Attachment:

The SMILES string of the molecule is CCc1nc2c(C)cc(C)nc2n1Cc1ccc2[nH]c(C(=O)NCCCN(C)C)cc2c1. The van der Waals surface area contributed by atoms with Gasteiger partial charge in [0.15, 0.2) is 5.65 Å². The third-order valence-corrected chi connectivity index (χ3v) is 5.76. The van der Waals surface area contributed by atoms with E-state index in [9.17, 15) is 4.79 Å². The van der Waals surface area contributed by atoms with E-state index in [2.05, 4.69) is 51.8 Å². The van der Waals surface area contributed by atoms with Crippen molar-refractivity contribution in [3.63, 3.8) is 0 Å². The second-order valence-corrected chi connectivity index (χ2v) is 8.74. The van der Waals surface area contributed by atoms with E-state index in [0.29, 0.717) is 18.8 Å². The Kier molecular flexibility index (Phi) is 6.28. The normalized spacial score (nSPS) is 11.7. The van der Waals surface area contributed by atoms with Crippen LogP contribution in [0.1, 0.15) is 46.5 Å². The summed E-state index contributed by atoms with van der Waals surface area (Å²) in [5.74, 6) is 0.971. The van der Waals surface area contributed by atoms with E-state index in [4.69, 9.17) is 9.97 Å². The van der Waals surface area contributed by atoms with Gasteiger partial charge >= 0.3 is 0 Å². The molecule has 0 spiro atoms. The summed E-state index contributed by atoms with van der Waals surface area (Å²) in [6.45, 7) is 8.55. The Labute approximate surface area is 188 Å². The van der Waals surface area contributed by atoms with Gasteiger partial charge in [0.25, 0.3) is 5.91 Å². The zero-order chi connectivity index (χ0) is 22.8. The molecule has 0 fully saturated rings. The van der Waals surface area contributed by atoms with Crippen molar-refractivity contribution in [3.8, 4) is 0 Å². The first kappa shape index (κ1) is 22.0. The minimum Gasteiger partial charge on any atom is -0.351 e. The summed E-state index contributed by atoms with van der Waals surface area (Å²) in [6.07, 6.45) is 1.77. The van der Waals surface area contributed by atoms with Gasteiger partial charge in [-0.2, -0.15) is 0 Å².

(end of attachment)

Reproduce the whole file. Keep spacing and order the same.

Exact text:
The SMILES string of the molecule is CCc1nc2c(C)cc(C)nc2n1Cc1ccc2[nH]c(C(=O)NCCCN(C)C)cc2c1. The van der Waals surface area contributed by atoms with Gasteiger partial charge in [0.15, 0.2) is 5.65 Å². The third-order valence-corrected chi connectivity index (χ3v) is 5.76. The van der Waals surface area contributed by atoms with E-state index in [9.17, 15) is 4.79 Å². The van der Waals surface area contributed by atoms with E-state index in [2.05, 4.69) is 51.8 Å². The van der Waals surface area contributed by atoms with Crippen molar-refractivity contribution in [3.63, 3.8) is 0 Å². The second-order valence-corrected chi connectivity index (χ2v) is 8.74. The van der Waals surface area contributed by atoms with E-state index in [0.29, 0.717) is 18.8 Å². The Kier molecular flexibility index (Phi) is 6.28. The normalized spacial score (nSPS) is 11.7. The van der Waals surface area contributed by atoms with Crippen LogP contribution in [0.1, 0.15) is 46.5 Å². The summed E-state index contributed by atoms with van der Waals surface area (Å²) in [5.74, 6) is 0.971. The van der Waals surface area contributed by atoms with E-state index in [4.69, 9.17) is 9.97 Å². The van der Waals surface area contributed by atoms with Gasteiger partial charge >= 0.3 is 0 Å². The molecule has 0 spiro atoms. The summed E-state index contributed by atoms with van der Waals surface area (Å²) in [6.45, 7) is 8.55. The Labute approximate surface area is 188 Å². The van der Waals surface area contributed by atoms with Gasteiger partial charge in [0.25, 0.3) is 5.91 Å². The zero-order chi connectivity index (χ0) is 22.8. The molecule has 0 fully saturated rings. The van der Waals surface area contributed by atoms with Crippen molar-refractivity contribution in [3.8, 4) is 0 Å². The first kappa shape index (κ1) is 22.0. The minimum Gasteiger partial charge on any atom is -0.351 e. The summed E-state index contributed by atoms with van der Waals surface area (Å²) in [6.07, 6.45) is 1.77. The van der Waals surface area contributed by atoms with Gasteiger partial charge in [-0.2, -0.15) is 0 Å².